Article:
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Is It Possible to Finish a Full Marathon with 100% Walking? I Did it in 5:17:53!



I have always LOVED walking and noticed the benefits of fast walking right away when I started running ultras. While other people were running, I found that I was just walking fast next to them. This year, I wanted to put my walking abilities to the ultimate test by seeing how fast I could walk a full marathon!


I raced Day 2 of the Mainly Marathon Prairie series. When deciding on a race, I wanted something super low key and this race was PERFECT! As much as I love trails and bigger marathons like Grandma’s and TC marathon, doing small loop, out-and-back, low key races are hands down my favorite races to participate in. I love being around serial marathoners, cheering on other runners throughout the whole race, and getting to know most of the runners by name by the end. There is truly no race environment like it.


Some of the inspiring racers I saw were a runner finishing his 100th Mainly Marathon and he has over 600 total marathons. Another racer I met has done all continents 4 times and has over 500 marathons. WI runner, Henry, was there and he was finishing marathon #1,959. And then Billy “The 100-mile Slayer” was there. He finished 35 100-mile races in 2019! Not only were they amazing to see, but all the racers were such a joy to be around. Everyone was so positive and encouraging which made for such a fun day!


Going into the race, I was a bit nervous because I thought the other runners might think I am super weird for walking fast throughout a whole marathon. Runners don’t exactly think highly of walking. It is not uncommon for me to hear runners say that “walking doesn’t count” or they aren’t “real runners” or “real marathoners” because they walk during their races.


What I quickly learned during the race is that not only did the other racers not think negatively of my fast walking, but they were impressed by it! Throughout the whole race, they said positive things like, “It takes a lot of practice to walk like that!”, “You are a smooth walker!”, “You have great walking posture!”, and “Wow, you are a fast walker!” Their encouragement helped me push harder and really test my walking limits.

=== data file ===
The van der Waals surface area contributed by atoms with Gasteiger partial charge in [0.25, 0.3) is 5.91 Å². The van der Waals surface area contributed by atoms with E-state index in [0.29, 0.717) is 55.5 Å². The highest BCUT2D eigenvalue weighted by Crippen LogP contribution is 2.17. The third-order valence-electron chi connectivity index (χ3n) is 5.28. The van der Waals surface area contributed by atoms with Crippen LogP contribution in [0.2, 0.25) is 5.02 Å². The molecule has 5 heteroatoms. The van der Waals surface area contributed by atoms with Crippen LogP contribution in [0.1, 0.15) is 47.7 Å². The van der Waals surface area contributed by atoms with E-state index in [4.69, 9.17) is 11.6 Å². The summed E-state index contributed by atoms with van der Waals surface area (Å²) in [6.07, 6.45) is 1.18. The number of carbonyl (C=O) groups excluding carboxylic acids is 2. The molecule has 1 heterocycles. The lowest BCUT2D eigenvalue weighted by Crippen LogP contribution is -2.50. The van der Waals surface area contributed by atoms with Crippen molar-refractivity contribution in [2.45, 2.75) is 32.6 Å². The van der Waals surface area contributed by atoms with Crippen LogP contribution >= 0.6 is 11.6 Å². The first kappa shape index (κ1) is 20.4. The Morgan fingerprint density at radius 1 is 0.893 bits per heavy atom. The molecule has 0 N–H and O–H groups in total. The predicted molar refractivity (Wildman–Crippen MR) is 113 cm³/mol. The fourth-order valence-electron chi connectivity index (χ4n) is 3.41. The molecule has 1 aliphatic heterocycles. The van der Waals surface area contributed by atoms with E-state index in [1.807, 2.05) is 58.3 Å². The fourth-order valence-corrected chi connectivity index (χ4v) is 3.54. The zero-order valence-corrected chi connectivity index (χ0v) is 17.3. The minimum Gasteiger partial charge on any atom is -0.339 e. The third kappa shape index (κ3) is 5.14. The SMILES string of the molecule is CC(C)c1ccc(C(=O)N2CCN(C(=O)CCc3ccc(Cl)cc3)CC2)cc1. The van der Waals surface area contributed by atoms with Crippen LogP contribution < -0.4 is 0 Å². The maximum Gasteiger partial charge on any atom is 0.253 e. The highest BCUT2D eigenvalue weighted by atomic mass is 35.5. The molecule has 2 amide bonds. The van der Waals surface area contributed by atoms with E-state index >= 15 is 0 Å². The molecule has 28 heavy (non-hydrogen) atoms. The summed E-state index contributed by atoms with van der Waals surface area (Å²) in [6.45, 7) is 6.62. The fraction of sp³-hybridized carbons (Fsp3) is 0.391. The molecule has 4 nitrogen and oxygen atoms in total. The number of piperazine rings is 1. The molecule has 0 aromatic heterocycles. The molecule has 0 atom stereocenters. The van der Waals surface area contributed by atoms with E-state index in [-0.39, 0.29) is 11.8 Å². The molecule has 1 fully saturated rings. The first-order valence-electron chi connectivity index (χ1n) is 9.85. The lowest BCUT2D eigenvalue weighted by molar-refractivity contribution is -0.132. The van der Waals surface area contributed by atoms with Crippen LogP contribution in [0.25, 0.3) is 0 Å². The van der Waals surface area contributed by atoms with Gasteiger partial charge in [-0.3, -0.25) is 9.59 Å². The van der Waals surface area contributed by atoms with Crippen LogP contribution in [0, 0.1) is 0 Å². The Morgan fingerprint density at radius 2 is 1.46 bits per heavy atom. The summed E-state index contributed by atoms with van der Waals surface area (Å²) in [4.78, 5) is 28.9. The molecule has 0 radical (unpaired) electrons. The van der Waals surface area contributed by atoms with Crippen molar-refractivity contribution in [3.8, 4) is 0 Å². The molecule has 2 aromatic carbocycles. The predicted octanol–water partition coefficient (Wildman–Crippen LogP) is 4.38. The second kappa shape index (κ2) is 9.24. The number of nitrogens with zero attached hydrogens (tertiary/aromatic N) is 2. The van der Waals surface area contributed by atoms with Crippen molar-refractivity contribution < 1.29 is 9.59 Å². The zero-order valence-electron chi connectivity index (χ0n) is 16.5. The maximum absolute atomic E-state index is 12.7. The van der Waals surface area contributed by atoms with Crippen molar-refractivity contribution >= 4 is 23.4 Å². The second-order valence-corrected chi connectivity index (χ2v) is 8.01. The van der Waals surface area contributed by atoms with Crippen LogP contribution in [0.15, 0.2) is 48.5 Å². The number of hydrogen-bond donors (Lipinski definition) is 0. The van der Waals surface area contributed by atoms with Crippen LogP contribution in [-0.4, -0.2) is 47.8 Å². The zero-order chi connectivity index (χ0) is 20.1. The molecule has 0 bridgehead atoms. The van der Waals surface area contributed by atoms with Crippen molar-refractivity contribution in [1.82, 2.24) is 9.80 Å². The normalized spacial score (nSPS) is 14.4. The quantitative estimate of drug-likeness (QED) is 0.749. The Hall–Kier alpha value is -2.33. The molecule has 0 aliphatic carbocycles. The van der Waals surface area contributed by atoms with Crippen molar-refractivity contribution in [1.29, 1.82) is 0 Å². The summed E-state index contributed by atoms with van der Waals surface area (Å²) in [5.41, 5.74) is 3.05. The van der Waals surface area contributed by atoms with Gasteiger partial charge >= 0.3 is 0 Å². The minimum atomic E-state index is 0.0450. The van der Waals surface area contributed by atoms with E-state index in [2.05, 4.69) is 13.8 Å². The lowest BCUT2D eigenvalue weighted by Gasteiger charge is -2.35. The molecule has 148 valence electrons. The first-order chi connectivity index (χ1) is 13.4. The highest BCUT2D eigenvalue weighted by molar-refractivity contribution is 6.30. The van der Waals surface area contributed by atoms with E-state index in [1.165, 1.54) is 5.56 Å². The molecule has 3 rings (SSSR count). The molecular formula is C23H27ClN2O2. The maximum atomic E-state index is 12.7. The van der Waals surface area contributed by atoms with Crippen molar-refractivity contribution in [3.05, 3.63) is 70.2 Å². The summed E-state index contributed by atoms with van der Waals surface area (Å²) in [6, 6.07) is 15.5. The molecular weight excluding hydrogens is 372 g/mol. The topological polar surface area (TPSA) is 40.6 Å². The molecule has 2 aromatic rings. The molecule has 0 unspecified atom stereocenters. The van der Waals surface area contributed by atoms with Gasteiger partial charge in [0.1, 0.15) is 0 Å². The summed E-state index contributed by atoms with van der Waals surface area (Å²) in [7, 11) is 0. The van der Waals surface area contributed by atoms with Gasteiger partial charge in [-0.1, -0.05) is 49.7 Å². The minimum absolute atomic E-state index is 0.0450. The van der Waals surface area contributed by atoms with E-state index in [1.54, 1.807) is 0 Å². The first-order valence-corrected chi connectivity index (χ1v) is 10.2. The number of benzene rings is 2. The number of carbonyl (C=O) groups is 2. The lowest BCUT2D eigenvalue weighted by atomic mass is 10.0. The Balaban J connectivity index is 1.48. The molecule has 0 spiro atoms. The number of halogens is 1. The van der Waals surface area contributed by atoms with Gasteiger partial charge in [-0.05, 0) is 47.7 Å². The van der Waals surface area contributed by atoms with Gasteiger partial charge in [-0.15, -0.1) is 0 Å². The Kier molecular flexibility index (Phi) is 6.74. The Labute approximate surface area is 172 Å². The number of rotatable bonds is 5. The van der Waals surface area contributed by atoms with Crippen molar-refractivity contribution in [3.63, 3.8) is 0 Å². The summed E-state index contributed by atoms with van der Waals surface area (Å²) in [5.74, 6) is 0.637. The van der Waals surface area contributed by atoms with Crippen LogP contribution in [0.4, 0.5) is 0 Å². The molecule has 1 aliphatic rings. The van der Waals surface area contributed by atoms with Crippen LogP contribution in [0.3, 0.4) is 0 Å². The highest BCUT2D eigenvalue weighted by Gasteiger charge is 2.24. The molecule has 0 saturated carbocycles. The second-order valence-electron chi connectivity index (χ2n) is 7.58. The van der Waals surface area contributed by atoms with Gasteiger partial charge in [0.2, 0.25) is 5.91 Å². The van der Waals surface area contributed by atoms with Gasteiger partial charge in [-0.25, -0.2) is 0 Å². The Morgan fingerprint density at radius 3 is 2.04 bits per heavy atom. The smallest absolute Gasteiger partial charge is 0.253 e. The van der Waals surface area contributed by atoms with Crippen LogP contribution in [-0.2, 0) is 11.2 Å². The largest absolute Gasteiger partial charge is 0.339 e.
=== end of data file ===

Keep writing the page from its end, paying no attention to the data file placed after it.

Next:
Right from the start, I never looked at my pace or total time, so I had no idea how fast I was going. This is a pretty standard race strategy for me because I don’t find it helpful to look at my watch. I know it is better to be tuned into my body and listen to it rather than rely on a watch to do that for me. I also feel like I miss out on the race if I am staring at and stressing out about data on a watch rather than enjoying everything that is going on around me. I go into every race telling myself, “This could be your last race,” not because I want to be doom and gloom but rather because it helps me focus on enjoying every moment of the race. We truly don’t know when our last race will be, and I don’t want to spend mine looking at my watch. I finally looked at my total distance at mile 17.5 because I wanted to make sure my miles were aligned with what the race course said, and I wanted to know when I would hit mile 20 where I planned to take in one more caffeinated gel.


Timing my fueling at this race was really easy since the loops were just over 2 miles. I knew I needed to take in at least 1 gel every loop, so that worked out great! I ended up taking in 1,400 calories in gels and liquid calories. At no point did I feel like I had low energy or like I was bonking. Fueling well helped me push to the very end where the second half of the race was only 1 minute slower than the first half!